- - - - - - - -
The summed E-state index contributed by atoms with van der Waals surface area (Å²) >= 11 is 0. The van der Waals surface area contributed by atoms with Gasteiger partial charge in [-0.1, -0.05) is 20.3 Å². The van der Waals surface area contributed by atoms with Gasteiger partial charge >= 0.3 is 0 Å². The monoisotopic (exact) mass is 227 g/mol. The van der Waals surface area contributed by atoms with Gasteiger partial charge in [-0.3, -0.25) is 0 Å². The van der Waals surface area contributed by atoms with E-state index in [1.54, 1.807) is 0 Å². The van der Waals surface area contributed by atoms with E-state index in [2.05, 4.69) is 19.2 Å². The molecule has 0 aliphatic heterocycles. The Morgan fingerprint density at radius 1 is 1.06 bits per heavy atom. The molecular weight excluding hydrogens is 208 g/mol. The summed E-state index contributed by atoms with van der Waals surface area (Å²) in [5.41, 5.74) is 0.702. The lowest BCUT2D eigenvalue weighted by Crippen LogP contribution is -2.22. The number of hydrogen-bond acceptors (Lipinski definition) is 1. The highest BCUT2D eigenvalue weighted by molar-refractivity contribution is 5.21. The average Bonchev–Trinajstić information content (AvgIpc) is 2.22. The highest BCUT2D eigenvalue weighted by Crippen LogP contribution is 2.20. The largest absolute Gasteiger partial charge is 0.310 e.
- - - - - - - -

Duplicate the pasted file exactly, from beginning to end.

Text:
The summed E-state index contributed by atoms with van der Waals surface area (Å²) >= 11 is 0. The van der Waals surface area contributed by atoms with Gasteiger partial charge in [-0.1, -0.05) is 20.3 Å². The van der Waals surface area contributed by atoms with Gasteiger partial charge >= 0.3 is 0 Å². The monoisotopic (exact) mass is 227 g/mol. The van der Waals surface area contributed by atoms with Gasteiger partial charge in [-0.3, -0.25) is 0 Å². The van der Waals surface area contributed by atoms with E-state index in [1.54, 1.807) is 0 Å². The van der Waals surface area contributed by atoms with E-state index in [2.05, 4.69) is 19.2 Å². The molecule has 0 aliphatic heterocycles. The Morgan fingerprint density at radius 1 is 1.06 bits per heavy atom. The molecular weight excluding hydrogens is 208 g/mol. The summed E-state index contributed by atoms with van der Waals surface area (Å²) in [5.41, 5.74) is 0.702. The lowest BCUT2D eigenvalue weighted by Crippen LogP contribution is -2.22. The number of hydrogen-bond acceptors (Lipinski definition) is 1. The highest BCUT2D eigenvalue weighted by molar-refractivity contribution is 5.21. The average Bonchev–Trinajstić information content (AvgIpc) is 2.22. The highest BCUT2D eigenvalue weighted by Crippen LogP contribution is 2.20. The largest absolute Gasteiger partial charge is 0.310 e.